BBC Homepage World Service Education
BBC Homepagelow graphics version | feedback | help
BBC News Online
 You are in: World: Americas
Front Page 
Middle East 
South Asia 
From Our Own Correspondent 
Letter From America 
UK Politics 
Talking Point 
In Depth 

Wednesday, 16 May, 2001, 15:49 GMT 16:49 UK
Oklahoma mulls execution delay
Oklahoma's National Memorial Museum: photos of victims
The bombing killed 168 people
By Rob Watson in Oklahoma City

Survivors and relatives of the 168 people killed in the Oklahoma City bombing have been coming to terms with the idea that they will not now see Timothy McVeigh executed for the crime on Wednesday.

The pain will never go away

Victims' grandmother
The execution was delayed until 11 June, after the FBI announced it had found some key documents it had failed to produce at the trial.

The US Attorney-General, John Ashcroft, has promised there will not be any more delays in the execution.

But lawyers for Mr McVeigh say 30 days may not be enough time for them to look at the newly-released evidence from the FBI.


At a cemetery just a few miles from the site of the bombing, Jenny Coverdale has won a small victory.

Timothy McVeigh
McVeigh is said to be reconsidering his decision not to appeal
After a six-year battle, an American flag is being planted by the graves of her two grandchildren, Aaron and Elijah, killed in the blast.

But she is bitterly disappointed it will not now be followed by the execution.

"The pain will never go away," she said.

"I lost my boys that morning. Wednesday's execution meant that I would never have to listen to anything Timothy McVeigh said again.

"And I was so thankful that Tim was going to be shut up finally, so he can't hurt anybody any more. But that's not going to happen - not yet."

'Laborious process'

At the Memorial Museum to those killed, Oklahoma's Governor, Frank Keating, says he understands the frustration of families and survivors alike, but insists there is a higher principle at stake:

What's more important than McVeigh is that the process, the rule of law in this society, be respected by all the people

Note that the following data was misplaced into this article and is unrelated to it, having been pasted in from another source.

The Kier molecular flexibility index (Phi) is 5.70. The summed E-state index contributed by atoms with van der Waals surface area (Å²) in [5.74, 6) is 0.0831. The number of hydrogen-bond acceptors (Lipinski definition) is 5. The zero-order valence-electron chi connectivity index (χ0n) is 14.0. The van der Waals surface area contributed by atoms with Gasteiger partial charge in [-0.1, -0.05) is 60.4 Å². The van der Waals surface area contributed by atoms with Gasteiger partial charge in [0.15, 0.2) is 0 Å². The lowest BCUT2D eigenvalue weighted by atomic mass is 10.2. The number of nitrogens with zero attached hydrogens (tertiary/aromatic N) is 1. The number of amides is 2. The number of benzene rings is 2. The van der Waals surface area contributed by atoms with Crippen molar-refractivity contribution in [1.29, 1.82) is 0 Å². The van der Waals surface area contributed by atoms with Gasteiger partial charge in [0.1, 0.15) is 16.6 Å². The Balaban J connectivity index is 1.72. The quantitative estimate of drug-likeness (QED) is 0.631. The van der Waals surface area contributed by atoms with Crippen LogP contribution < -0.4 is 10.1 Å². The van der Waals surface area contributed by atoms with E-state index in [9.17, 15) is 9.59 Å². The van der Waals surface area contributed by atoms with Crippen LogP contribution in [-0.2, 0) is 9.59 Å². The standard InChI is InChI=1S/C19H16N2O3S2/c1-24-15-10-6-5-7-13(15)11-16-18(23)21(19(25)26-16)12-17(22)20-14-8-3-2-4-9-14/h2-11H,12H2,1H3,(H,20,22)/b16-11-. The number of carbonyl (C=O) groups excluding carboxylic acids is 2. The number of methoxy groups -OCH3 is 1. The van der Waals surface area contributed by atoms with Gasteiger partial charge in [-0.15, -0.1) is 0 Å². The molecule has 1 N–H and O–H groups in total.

Oklahoma governor
"A lot of people are saying: 'But I thought he confessed to it, I thought he waived all of his appeals. Why is he back in our faces again?'

"But that's the process. It's long and laborious.

"But what's more important than McVeigh is that the process, the rule of law in this society, be respected by all the people. So, as frustrating as it is, people will accept it."

Until now, at least, Timothy McVeigh has always insisted he wanted to die: no more appeals, no more courts.

McVeigh reconsiders

For many Oklahomans, the real concern is that he may now use this delay to reconsider. His lawyer, Nathan Chambers, will only say he is still thinking it over.

This city has put itself back together. If anything, we're stronger than ever

"I can only tell you that he is committed to examining this situation carefully and thoughtfully," he said.

"He is not someone who's given to rash decisions. And, together with us, he'll make a decision as to how he wants to proceed."

At Oklahoma's Southern Hills Baptist Church, Dr Paul Heath has much to be grateful for - surviving the April 1995 blast virtually unscathed.

He says that whatever happens to Timothy McVeigh, the city will cope:

"The emotional scars will last for ever, for those of us who are emotionally scarred by it.

"But this city has put itself back together. If anything, my own opinion is that, as a city, we're stronger than ever."

But there is no doubt that most people in this city do want to see Timothy McVeigh die - and sooner rather than later.

Search BBC News Online

Advanced search options
Launch console
See also:

13 May 01 | Americas
'No more delay' in McVeigh execution
Internet links:

The BBC is not responsible for the content of external internet sites

Links to more Americas stories are at the foot of the page.

E-mail this story to a friend

Links to more Americas stories